8. The Grenadian government’s 2016-2025 health plan aims to strengthen life expectancy in Grenada. One of the top priorities of this framework is to ensure that health services are available, accessible and affordable to all citizens. Another goal surrounds addressing challenges for the most vulnerable groups in society such as the elderly, children and women.
  9. Grenada received a vaccination award from the Pan American Health Organization (PAHO). In November of 2014, PAHO awarded Grenada the Henry C. Smith Award for Immunization, which is presented to the country that has made the most improvement in their immunization programs. PAHO attributed this success to Community Nursing Health teams and four private Pediatricians in Grenada.

The Grenadian government is committed to providing the best quality of life for its citizens. However, there is still room for improvement. The prevalence of premature death caused by cardiovascular diseases suggests that Grenada needs to promote healthier life choices for its citizens. With the continued support and observation by the Grenadian government, many hope that life expectancy in Grenada will increase in the future.

YongJin Yi
Photo: Flickr

Malta is a small island republic in the central Mediterranean Sea. Like most other EU member states, the Maltese government operates a socialized health care scheme. However, life expectancy in Malta is a full year higher than the European Union average, for both males and females. Keep reading to learn the top 10 facts about life expectancy in Malta.

10 Facts About Life Expectancy in Malta

  1. Trends: Life expectancy in Malta ranks 15th globally and continues to rise; the current average life expectancy is 82.6, an improvement of 4.6 percent this millennium. Median life expectancy on the archipelago is expected to improve at that same rate through 2050, reaching an average death age of 86.4.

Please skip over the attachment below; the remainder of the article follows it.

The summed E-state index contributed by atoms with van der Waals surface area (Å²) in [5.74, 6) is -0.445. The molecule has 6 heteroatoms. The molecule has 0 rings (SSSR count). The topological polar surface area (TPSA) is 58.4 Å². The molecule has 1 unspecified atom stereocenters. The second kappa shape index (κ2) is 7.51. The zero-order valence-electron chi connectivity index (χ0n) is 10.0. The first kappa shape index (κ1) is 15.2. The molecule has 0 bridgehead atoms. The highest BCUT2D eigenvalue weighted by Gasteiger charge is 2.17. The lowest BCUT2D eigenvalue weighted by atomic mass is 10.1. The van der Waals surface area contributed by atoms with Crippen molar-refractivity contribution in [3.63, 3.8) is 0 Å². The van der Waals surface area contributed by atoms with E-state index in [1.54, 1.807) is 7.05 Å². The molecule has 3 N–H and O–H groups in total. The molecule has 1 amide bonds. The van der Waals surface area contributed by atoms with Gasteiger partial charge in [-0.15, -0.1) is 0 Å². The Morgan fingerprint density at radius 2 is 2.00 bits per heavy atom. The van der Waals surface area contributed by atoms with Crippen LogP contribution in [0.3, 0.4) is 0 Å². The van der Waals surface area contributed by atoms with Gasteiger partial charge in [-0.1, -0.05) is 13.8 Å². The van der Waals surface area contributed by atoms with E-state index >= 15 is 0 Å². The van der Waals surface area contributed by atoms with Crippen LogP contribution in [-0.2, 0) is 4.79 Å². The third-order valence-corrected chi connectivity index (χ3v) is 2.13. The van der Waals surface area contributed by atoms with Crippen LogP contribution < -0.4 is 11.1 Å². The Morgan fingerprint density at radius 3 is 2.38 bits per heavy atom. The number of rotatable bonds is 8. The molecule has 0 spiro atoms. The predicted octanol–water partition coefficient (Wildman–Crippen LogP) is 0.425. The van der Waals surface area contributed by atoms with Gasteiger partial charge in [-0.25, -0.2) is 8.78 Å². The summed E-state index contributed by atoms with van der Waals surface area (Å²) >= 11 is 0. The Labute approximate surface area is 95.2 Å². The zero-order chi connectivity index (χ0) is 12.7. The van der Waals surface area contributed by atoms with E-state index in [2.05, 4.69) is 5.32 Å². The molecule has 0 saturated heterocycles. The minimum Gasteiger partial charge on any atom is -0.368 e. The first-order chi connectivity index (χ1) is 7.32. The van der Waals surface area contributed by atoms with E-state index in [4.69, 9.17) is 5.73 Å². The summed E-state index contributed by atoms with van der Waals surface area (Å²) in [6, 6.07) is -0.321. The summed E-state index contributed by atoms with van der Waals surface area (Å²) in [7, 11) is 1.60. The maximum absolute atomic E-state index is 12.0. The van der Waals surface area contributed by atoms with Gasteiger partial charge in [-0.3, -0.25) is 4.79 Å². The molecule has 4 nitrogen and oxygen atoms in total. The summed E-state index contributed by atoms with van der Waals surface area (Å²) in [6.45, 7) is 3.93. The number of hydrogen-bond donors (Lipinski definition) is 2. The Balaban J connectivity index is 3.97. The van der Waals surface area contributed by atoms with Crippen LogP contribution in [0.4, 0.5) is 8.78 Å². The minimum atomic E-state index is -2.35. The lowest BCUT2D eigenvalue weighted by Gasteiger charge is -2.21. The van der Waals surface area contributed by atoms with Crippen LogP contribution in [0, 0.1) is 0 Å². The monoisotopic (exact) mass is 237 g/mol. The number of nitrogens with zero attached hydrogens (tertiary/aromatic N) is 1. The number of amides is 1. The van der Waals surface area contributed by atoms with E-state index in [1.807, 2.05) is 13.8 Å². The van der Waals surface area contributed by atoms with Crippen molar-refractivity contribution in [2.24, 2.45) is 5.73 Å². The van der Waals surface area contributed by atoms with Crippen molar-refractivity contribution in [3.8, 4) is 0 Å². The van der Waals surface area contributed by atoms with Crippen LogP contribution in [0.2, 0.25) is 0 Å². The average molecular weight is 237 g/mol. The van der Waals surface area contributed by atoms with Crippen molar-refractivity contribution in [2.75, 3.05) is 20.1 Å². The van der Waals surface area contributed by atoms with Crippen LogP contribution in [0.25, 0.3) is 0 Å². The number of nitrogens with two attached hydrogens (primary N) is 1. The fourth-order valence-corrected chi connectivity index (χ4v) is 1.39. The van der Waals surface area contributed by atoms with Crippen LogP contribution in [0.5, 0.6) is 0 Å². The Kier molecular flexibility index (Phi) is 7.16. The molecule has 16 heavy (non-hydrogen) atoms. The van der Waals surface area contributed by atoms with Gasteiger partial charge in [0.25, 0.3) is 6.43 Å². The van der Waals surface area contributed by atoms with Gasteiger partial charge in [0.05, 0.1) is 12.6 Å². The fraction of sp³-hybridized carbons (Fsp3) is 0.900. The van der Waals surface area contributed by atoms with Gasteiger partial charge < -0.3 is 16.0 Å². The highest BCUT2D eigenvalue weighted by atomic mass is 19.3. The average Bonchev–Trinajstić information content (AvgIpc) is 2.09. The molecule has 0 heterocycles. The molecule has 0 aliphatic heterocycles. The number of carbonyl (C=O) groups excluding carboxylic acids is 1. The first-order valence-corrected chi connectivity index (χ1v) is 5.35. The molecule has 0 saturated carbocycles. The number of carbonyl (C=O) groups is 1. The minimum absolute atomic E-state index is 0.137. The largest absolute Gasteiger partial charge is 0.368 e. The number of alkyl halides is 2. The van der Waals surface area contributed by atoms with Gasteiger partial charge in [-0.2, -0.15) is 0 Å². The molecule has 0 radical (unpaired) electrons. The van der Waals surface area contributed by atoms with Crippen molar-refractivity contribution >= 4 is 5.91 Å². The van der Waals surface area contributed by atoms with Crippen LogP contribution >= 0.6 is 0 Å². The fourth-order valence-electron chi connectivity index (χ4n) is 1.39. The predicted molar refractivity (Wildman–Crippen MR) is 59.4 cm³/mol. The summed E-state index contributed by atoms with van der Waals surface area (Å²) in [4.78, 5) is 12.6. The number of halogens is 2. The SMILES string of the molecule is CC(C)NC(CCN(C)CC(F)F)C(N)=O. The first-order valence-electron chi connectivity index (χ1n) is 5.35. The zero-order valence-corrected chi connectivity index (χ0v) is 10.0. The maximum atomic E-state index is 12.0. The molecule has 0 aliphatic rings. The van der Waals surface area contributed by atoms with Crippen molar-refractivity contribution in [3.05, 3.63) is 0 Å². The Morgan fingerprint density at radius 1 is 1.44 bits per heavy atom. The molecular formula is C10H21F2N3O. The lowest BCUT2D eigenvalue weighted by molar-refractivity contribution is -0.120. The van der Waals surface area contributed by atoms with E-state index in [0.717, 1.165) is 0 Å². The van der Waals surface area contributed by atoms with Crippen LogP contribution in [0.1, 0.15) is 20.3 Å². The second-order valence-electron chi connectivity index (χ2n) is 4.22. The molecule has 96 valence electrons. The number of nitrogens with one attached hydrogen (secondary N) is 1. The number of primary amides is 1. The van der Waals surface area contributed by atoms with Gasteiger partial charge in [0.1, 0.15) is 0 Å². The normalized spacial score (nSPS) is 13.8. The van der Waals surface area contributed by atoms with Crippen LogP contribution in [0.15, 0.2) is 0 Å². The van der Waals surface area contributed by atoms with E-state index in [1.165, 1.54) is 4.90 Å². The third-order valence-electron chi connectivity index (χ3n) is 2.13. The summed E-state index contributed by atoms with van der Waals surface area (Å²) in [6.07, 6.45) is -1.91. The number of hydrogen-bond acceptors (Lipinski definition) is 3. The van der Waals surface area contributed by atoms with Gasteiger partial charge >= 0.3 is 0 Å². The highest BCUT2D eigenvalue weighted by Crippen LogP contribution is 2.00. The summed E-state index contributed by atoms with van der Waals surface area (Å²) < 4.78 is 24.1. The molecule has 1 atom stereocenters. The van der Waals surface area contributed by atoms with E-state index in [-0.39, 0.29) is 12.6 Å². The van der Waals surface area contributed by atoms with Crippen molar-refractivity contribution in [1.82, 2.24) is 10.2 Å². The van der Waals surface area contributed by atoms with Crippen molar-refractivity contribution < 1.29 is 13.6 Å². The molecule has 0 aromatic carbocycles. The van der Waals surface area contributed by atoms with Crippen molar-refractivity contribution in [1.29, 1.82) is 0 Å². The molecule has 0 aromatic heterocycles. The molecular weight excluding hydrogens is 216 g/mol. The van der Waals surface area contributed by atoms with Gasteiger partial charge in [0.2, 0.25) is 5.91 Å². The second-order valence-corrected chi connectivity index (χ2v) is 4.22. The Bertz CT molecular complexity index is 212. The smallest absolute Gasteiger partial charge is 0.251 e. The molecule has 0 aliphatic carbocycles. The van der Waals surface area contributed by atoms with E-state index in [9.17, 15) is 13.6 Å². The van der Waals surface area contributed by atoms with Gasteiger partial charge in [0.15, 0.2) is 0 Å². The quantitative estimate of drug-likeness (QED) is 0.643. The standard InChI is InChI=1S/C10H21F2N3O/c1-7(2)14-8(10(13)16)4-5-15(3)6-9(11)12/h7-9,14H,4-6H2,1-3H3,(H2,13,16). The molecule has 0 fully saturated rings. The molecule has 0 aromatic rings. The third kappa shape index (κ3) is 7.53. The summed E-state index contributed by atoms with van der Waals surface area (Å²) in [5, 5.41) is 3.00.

2. Leading Causes of Death: The WHO pinpointed coronary heart disease as the republic’s number one killer, accounting for 32.46 percent of all deaths in 2018. Additional top killers include stroke (10.01 percent) and breast cancer (3.07 percent).
  3. Health Care System: Malta’s sophisticated and comprehensive state-managed health care system embodies universal coverage for the population. Although population growth and an aging workforce present long-term challenges, the Maltese have access to universal public health care as well as private hospitals. Malta’s health care spending and doctors per capita are above the EU average. Despite this, specialists remain fairly low. Currently, the government is working to address this lack of specialized care.
  4. Infant and Maternal Health: The high life expectancy in Malta is positively impacted by low infant and maternal mortality rates. Malta’s infant and maternal mortality rates are among the lowest in the world, ranking at 181 and 161, respectively. The Maltese universal health care system provides free delivery and postpartum care for all expectant mothers. These measures provided as the standard of care have minimized the expectant death rates of new mothers to 3.3 out of 100,000.
  5. Women’s Health: Like most other developed nations, Maltese women experience longer lives than men. Comparatively, WHO data predicts that women will live nearly four years longer, an average of 83.3 years to 79.6. Interestingly, the estimated gender ratio for 2020 indicates that the Malta population will skew to be slightly more male, specifically in the 65-and-over age bracket.